Save The River has long been a proponent of stringent ballast water regulations for all ships entering or transiting the St. Lawrence River and Great Lakes as the only means of stopping the introduction and spread of aquatic invasive species.
Since 1959, when the St. Lawrence Seaway opened the river and lakes to direct ocean-going shipping, 65 percent of species discovered have been attributed to ballast water release. River communities know the serious impact aquatic invasive species have on the health of the St. Lawrence River and our local economy.
The cost of zebra and quagga mussel control alone is estimated at $500 million per year over the next five years, and the impact on indigenous species such as bass from invaders like the round goby cannot yet be calculated.
While we have applauded incremental steps to clean up ballast water in the past, such as the Seaways requiring saltwater flushes of ocean-going vessels, we have steadfastly maintained that the goal must be zero discharges of non-native species in ballast water. The Environmental Protection Agency had an opportunity to make significant progress toward that goal. Instead it finalized regulations that limit, but do not eliminate, the number of organisms that can be dumped into our river.
It is disappointing that, almost 40 years after the enactment of the Clean Water Act, it took a lawsuit to force the EPA to act to protect the nations waterways at all and that, when it did act, it did so in such a weak manner. Significantly the EPA regulations set out:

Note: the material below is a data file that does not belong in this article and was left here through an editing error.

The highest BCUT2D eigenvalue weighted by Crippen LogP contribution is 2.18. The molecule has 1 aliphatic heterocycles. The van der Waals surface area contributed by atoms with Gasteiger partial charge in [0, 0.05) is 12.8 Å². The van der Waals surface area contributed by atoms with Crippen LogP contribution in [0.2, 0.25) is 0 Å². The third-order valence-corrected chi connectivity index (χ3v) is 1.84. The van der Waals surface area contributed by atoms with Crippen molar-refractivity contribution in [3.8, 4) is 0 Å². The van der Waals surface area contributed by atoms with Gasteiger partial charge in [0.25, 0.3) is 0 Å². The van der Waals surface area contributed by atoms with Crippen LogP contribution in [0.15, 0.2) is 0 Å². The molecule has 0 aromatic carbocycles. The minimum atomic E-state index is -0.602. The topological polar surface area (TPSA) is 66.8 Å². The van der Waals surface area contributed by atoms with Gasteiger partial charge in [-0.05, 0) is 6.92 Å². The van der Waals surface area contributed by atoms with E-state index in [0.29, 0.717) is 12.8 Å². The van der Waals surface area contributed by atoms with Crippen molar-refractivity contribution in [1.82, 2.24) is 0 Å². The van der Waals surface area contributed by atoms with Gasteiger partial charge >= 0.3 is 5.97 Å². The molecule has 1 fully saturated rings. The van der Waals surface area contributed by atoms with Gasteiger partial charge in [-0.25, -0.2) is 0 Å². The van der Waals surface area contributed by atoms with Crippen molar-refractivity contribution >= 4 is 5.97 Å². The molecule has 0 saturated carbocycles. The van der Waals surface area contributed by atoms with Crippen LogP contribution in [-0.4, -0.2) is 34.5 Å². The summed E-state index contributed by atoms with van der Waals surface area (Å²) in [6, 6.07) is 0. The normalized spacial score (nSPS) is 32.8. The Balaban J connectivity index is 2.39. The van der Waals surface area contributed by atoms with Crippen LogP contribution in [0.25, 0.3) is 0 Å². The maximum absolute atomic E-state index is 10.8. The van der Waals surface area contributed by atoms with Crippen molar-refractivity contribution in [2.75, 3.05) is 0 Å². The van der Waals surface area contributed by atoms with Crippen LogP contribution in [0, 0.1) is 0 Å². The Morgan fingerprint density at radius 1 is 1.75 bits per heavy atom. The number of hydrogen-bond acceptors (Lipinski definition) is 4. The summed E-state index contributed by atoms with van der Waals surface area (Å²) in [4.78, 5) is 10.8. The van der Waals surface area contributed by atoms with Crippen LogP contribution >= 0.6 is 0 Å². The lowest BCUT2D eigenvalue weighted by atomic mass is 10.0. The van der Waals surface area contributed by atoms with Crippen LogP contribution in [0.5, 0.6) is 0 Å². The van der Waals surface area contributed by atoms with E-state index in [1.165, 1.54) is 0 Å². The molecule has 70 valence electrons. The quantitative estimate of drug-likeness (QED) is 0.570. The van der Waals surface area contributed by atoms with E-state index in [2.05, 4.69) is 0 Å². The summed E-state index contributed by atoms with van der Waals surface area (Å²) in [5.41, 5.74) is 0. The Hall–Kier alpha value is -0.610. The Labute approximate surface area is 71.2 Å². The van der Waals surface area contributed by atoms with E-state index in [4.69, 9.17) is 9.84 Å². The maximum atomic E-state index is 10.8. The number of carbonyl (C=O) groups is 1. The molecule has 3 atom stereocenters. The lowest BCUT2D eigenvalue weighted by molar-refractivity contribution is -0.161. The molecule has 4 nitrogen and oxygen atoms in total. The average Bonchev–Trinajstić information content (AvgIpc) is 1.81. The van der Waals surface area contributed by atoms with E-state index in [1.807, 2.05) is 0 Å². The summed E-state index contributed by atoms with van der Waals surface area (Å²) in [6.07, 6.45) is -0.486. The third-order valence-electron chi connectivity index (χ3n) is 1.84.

■ A weak standard. The EPA accepted the industry-endorsed International Maritime Organization standard, which from our perspective (and that of the state of California, with a standard 100 times more protective) represents the bare minimum for regulation and is not protective of the river, with no requirements on ships that only transit the lakes.
■ A weak timeline. The EPA expects all ships to be compliant by 2018, but with no apparent recourse if ships do not meet that deadline.
nNo mechanism to strengthen standards or improve technology. Our concerns come straight from an industry spokesman, who stated, EPAs final rules now end the debate over ballast water regulation.
No one should be lulled into a sense that our river and the economy that depends on it are safe with these standards. The next destructive invasive species may be only a ballast discharge away.
The writer is executive director of Save the River.